During the First World War, gold was preserved by the government and gold coins in circulation had to be withdrawn. To replace these coins, the Bank of England needed to make a large supply of £1 and 10/- notes available, but the haste at which these were produced meant that there were huge security problems. The notes were too small for cashiers to handle and they had very few anti-counterfeiting measures, but the notes themselves played a vital role in keeping the economy going.
The Second World War Nazi threat
During World War Two, the British government found out about a Nazi plot to introduced thousands of fake banknotes to destabilise British currency. However the Bank of England took emergency action and changed the colour of some of the notes for the duration of the war. The Nazi’s could not match the high levels of security features on the British banknotes and their plans failed.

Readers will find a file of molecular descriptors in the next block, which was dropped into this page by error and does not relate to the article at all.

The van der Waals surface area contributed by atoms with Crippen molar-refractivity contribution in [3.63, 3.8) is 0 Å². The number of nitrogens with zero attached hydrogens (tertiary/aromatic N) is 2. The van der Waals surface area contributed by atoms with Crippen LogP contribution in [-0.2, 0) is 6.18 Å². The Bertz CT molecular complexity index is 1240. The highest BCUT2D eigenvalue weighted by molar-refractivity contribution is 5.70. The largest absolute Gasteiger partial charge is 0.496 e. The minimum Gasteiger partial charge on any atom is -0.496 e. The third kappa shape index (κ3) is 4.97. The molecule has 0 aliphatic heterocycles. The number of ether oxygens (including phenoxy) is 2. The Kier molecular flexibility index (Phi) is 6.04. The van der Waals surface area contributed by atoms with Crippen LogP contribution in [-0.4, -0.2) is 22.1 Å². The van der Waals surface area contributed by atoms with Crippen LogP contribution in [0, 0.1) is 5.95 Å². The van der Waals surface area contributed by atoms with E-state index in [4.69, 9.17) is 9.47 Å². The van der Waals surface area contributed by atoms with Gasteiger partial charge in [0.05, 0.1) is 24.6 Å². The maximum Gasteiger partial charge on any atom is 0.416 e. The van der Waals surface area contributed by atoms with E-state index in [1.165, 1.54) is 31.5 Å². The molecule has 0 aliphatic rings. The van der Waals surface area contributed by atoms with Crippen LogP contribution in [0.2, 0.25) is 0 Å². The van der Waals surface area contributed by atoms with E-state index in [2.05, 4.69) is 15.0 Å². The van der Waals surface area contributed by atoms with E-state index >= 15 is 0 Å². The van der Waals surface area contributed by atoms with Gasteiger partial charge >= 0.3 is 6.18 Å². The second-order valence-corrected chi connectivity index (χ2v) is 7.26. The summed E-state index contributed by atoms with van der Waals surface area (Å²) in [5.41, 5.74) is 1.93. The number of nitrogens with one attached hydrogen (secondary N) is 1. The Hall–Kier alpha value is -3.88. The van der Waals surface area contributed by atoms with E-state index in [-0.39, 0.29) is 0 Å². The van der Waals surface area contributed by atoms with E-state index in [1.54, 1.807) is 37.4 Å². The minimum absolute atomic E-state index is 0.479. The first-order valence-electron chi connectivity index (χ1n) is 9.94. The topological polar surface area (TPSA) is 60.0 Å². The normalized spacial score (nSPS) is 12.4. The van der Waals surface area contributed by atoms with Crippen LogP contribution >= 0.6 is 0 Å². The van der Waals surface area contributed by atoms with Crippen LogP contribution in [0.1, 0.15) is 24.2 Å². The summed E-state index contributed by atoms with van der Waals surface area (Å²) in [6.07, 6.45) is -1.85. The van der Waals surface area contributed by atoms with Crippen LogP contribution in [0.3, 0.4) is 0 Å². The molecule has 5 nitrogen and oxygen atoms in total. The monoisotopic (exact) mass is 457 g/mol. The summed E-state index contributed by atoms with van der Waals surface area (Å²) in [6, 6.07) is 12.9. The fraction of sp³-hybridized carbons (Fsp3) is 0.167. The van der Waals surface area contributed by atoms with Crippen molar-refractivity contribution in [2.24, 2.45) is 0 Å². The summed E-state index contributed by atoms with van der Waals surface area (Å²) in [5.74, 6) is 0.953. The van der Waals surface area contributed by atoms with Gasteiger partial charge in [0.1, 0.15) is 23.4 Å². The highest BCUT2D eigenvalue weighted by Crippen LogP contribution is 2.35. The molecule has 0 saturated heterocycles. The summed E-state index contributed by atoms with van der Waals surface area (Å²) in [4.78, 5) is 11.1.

Today historic banknotes are harder and harder to get hold of, especially the ones in good condition, and those that are will often sell for thousands of pounds. Few have seen the earlier banknotes, and a small number of us remember using pre-decimal or war time banknotes in our childhoods. This is largely because the paper design which made them more susceptible to damage, so many have been lost over time. The new polymer banknotes first issued in 2016 marked a monumental change in numismatic history, bringing new technology and innovation to our pockets.
If you’re interested
Today you have the chance to own a limited edition pair of Emergency Wartime Banknote reproductions, each struck from 5g of FINE SILVER.
The Emergency Banknotes each carry a fascinating story, and your Silver versions come complete in a presentation folder telling the full story of how these banknotes helped Britain win the war.
JUST 100 of these special FINE SILVER banknotes pairs are available, so click here to order yours now, before it’s too late >>